Fluoride is an acute toxin, with a rating slightly higher than lead. It is, in fact, one of the most bone-seeking elements known to human beings. And groundwater in India shows the presence of unhealthy quantities of fluoride. A worrying scenario: daily ingestion of just 2 milligram (mg) of fluoride could result in crippling skeletal fluorosis after 40 years. Excess fluoride causes several diseases, like osteoporosis, arthritis, brittle bones, cancer, infertility in women, brain damage, Alzheimer's disease and thyroid disorders
India's groundwater is flooded with fluoride
Fluoride is an acute toxin, with a rating slightly higher than lead. It is, in fact, one of the most bone-seeking elements known to human beings. And groundwater in India shows the presence of unhealthy quantities of fluoride. A worrying scenario: daily ingestion of just 2 milligram (mg) of fluoride could result in crippling skeletal fluorosis after 40 years. Excess fluoride causes several diseases, like osteoporosis, arthritis, brittle bones, cancer, infertility in women, brain damage, Alzheimer's disease and thyroid disorders.
The very nature of fluoride increases this danger manifold. Almost half of each day's fluoride intake is retained, and is absorbed by the bones and teeth. It was Gerald Cox, of the Mellon Institute in the us, who first found in 1938 that while 1.0 milligram per litre (mg/l) of fluorine in water prevents dental caries, over 1.5 mg/l causes mottled teeth. The Bureau of Indian Standards (bis) standard for fluoride content is 1-1.5 mg /l. It is believed that levels above or below this could cause dental decay. Ironically, there is an increased incidence of dental caries, yellow teeth and twisted limbs among people of all age groups in India.
A recent publication of the Geological Survey of India (gsi) names areas that should go on fluoride red alert: Fazilka and Jalalabad in the border district of Ferozepur in Punjab; parts of Gurgaon, Rewari, Mahendergarh, Hisar, Fatehabad and Faridabad in Haryana; Unnao, Rae Bareilly and Sonbhadra in Uttar Pradesh; Sidhi district in Madhya Pradesh; Beed district in Maharashtra; Nalgonda district in Andhra Pradesh and Dindigul district in Tamil Nadu.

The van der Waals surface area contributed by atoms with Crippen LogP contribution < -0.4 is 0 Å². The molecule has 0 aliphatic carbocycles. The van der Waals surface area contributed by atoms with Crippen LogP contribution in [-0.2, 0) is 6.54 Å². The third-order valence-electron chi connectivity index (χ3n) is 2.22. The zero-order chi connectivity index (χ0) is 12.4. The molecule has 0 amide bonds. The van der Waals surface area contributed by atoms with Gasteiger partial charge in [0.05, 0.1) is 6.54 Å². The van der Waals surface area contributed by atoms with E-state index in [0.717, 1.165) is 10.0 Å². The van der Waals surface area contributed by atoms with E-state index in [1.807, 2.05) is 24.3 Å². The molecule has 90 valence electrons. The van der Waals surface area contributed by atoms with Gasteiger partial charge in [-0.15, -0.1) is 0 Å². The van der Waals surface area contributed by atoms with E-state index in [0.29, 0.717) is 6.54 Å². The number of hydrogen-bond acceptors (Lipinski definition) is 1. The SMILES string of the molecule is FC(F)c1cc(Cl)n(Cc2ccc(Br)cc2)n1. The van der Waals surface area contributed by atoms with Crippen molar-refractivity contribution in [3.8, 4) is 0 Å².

Recent studies have shown that the fluoride content in tube-well water in Fazilka is 6 to 12 mg per litre. Almost 70 per cent of Fazilka's population suffers from dental decay. Jalalabad is not much better off. Although the surface water is less contaminated, tubewells pump out water that contains high fluoride content. The affluent farmers, of course, drink 'mineral water'. The irony, though, is that unscrupulous elements are bottling canal water and selling it as mineral water.
Fluoride toxicity is taking its toll. There is a sharp rise in the number of people with 'yellow teeth'. Cases of arthritis are on the rise in Haryana. The fluoride content in the state's groundwater is often as high as 7 to 8 mg/l. Unnao and Rae Bareilly districts of Uttar Pradesh show fluoride content between 2.9 to 15 mg/l. Dental and skeletal fluorosis, known as 'lunj punj' in Unnao, is rampant in these districts. Toothless villagers with twisted limbs are not an uncommon sight. Village Siraha Khera in Unnao faces a social boycott today. No one marries a girl from the village, and no girl wants to be married into Siraha Khera.
The situation in Sonbhadra and Sidhi is completely different. Here, the groundwater fluoride content is below 1 mg/l. This causes rapid dental caries in children and adults alike.
In the vast geographical expanse and varied geological set-up of India, the causes for fluoridation of ground-water are many. Some natural, some human-made. Fluoride-bearing minerals present in rocks are leached out due to various natural processes such as soil-formation. Volcanic activity also releases gaseous fluorine into the groundwater. We have no control over the natural release of fluoride into groundwater.
The contamination of groundwater by industries -- brick kilns, aluminium and steel -- is, however, preventable. In Faridabad, these industries bore holes in the ground, into which they inject waste. Certain phosphatic fertilisers also cause fluoride to leach into the groundwater. In Unnao, for example, the use of such fertilisers has risen by 5 lakh metric tonnes in the past decade.
Groundwater contamination is an enormous problem. The sooner we accept that, the better. Unless we take fast and determined steps, we are headed towards a very big water crisis. The first step is to identify and seal off contaminated tubewells. Simultaneously, people must be provided with safe drinking water from state-drilled tubewells.
In the affected areas, a massive campaign effort is needed. There should also be promotion of higher calcium and vitamin c intake. Since most Indians cannot afford these, the state must arrange for free distribution. The next step is reduction of fluoride concentration through artificial recharge techniques like flooding of groundwater with surface water.
Ultimately, the impact of drinking water on human health must be acknowledged. The affluent may have their bottled water. The masses cannot afford it. Can toothless voters and crippled soldiers safeguard the world's largest democracy?
V K Joshi is former Director, Geological Survey of India
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